Springfield Forensics Lab Helps Solve Crimes Faster
Missouri officials gathered Thursday in Springfield at the State Highway Patrol’s Regional Crime Lab and discussed the benefits to due process and law enforcement that the lab provides. KSMU’s Samuel Crowe took a tour of the facility and has the details.
[sound: footsteps in building]
The news media were granted special access to the regional forensics lab, which opened in 2008 and has secured 27 jobs. Funding for the 6.8 million dollar facility was made possible because of a collaborative effort from state, city, and county officials, as well as private sectors. Greene County Commissioner Harold Bengsch:
"Thanks to the collaboration of all these entities, the Springfield Crime Lab helps us assure justice. Justice delayed is often justice denied. This now means justice is not delayed, and justice is rendered," Bengsch said.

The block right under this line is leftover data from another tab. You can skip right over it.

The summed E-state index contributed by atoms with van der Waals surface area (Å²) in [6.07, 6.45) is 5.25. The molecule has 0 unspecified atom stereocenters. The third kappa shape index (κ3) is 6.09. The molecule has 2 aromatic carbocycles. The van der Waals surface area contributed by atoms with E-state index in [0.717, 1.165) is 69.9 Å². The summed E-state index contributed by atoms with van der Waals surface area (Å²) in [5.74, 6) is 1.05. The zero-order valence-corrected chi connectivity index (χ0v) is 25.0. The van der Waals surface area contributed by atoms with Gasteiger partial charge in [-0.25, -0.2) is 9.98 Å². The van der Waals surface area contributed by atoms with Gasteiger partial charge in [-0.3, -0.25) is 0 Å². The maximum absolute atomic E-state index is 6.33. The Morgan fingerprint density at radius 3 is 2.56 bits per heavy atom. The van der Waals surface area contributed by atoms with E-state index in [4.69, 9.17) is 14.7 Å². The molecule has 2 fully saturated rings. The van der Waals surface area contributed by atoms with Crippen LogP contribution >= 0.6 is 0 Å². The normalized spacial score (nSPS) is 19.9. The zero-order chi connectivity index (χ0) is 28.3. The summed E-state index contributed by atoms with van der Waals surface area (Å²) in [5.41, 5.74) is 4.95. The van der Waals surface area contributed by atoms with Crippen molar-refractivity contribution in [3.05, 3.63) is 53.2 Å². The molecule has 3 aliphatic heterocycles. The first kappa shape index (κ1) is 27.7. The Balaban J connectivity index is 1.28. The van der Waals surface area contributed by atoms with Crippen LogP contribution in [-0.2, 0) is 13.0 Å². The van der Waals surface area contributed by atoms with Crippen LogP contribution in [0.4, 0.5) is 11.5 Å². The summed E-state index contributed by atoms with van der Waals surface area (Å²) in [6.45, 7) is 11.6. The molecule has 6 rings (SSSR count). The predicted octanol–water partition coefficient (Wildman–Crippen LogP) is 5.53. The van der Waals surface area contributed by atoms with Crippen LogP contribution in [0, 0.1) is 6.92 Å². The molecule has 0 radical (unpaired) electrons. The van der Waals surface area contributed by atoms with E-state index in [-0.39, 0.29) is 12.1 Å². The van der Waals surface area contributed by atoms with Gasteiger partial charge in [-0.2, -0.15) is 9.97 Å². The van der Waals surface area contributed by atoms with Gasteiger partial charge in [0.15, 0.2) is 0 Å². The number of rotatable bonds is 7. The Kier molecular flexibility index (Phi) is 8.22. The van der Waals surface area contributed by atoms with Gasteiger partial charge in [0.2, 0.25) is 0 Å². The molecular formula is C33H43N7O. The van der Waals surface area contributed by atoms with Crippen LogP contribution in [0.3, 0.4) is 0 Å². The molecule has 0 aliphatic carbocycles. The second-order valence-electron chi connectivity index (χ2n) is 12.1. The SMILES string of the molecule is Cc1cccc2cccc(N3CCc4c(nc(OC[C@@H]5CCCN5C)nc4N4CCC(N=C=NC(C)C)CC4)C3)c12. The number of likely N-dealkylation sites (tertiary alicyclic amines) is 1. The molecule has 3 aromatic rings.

Bill Marbaker is the Director of the Crime Lab Division for the Missouri State Highway Patrol. He said the facility provides much needed relief to a workload shared by an entire state system of crime labs. He said before, Springfield police would send their evidence to the Jefferson City crime lab, creating a backlog of evidence waiting to be analyzed.
"By increasing the capacity down here, we are now seeing the fruits of our labors. A year and a half ago, we were around a six month waiting period for toxicology samples. Two years ago we were over a year. Currently we are right around six weeks for waiting periods. And in many cases it can’t get much shorter than that because a lot of the processes just take time," he said.
The 30,000 square foot crime lab provides services in firearms, fingerprints, DNA, toxicology, drug chemistry, and trace evidence. Springfield Mayor Jim O’Neill said the facility is improving Missouri’s criminal justice system, putting the "swift" back into "swift justice."
"Sometimes I think what is forgotten is that that long wait period is unacceptable to us as a society, but it is terribly uncomfortable for the victims of crime, as they wait, and they wait, and they wait," O’Neill said.
O’Neill mentioned that with a faster processing of evidence, fewer tax dollars will be spent on housing and feeding prisoners as they await trial. For KSMU News, I’m Samuel Crowe.